Patients who undergo surgery at night may be at greater risk for medical
errors. A recent study found that patients who have surgery during the
night are twice as likely to die as patients operated on during regular
Researchers examined 41,716 elective and emergency surgeries performed
on 33,942 patients at a Canadian hospital to determine the relationship
between postoperative mortality and the time of the day of surgery. The
operations were categorized as taking place either in the daytime (between
7:30 am and 3:29 pm); during the evening (between 3:30 pm and 11:29 pm);
or at night (between 11:30 pm and 7:29 am). The start time of the anesthetic
was used to determine in which time block the surgery should be classified.
Medscape.com reports, the researchers determined that 226, 97, and 29 deaths occurred during
day, evening, and night surgery, respectively. After adjusting for age
and overall health, the patients operated in the night were 2.17 times
more likely to die than those operated on during regular daytime working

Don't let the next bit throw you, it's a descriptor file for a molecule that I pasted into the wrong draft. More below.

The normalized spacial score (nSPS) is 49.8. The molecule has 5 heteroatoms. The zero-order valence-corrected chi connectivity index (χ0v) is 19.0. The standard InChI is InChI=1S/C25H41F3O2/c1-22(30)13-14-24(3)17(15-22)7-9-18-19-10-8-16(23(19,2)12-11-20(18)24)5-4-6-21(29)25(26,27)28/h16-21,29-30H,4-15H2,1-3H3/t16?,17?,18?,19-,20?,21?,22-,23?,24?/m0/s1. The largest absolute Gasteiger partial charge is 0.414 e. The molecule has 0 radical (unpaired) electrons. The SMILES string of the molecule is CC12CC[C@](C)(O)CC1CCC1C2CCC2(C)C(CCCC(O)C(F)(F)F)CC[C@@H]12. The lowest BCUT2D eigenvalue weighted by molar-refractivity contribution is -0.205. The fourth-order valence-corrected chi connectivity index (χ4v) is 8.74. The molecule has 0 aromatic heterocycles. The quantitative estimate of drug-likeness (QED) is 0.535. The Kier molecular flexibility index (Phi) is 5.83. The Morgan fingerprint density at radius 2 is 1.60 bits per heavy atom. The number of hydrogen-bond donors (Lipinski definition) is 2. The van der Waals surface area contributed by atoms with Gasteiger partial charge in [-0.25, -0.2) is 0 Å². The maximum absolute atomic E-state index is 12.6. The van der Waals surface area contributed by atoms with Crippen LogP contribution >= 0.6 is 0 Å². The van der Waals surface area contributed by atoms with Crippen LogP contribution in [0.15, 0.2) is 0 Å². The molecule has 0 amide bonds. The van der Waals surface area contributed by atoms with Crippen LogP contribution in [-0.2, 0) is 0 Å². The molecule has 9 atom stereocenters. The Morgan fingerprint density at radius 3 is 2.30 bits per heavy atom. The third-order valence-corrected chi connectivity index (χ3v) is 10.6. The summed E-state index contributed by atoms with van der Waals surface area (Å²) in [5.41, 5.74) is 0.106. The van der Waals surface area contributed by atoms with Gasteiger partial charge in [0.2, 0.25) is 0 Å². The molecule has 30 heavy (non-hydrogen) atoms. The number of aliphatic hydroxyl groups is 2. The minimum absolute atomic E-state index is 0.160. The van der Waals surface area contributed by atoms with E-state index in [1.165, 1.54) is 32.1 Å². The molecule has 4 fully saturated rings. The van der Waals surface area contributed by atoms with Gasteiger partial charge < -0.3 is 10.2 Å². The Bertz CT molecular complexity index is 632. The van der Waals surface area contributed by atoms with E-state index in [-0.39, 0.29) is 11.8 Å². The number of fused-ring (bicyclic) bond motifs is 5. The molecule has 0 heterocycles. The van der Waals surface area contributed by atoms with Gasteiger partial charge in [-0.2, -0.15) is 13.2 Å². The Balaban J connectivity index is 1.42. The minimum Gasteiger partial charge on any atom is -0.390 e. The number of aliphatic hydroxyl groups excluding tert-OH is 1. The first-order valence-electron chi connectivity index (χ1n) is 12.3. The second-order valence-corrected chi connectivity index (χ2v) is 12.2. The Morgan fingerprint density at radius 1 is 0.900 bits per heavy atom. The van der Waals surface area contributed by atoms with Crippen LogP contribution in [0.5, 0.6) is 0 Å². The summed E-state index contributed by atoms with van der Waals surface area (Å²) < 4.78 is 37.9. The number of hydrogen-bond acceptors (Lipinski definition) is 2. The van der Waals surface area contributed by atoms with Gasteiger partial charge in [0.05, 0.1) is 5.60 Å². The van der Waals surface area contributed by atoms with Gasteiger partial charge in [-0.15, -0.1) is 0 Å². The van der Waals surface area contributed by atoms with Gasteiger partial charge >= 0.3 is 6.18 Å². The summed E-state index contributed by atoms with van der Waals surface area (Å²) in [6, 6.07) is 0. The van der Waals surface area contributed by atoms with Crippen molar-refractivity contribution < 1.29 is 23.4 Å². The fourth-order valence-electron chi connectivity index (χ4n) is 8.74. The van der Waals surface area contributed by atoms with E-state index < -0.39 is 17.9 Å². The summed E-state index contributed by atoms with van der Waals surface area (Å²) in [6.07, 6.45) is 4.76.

hours. In addition, patients who underwent surgery in the late day were
1.43 times more likely to die than those operated on during regular daytime
The study did not examine why fatalities are more common during night surgeries.
However, the researchers did note a number of potential contributing factors,
including provider fatigue during anesthesia and surgery, overnight hospital
staffing issues, delays in treatment (i.e., waiting for an operating room
to become available), or the patient being too sick to postpone the surgery
until the next day.
"Analysis of each of these possibilities is important to understand
the reasons for this increased mortality and to direct any remedial action
in an effort to reduce postoperative mortality," the researchers write.
If you or someone you care about has suffered serious harm due to a serious
medical mistake, you may be entitled to compensation. For more information, please contact
a San Diego medical malpractice attorney at the Law Offices of Robert Vaage
for a free consultation.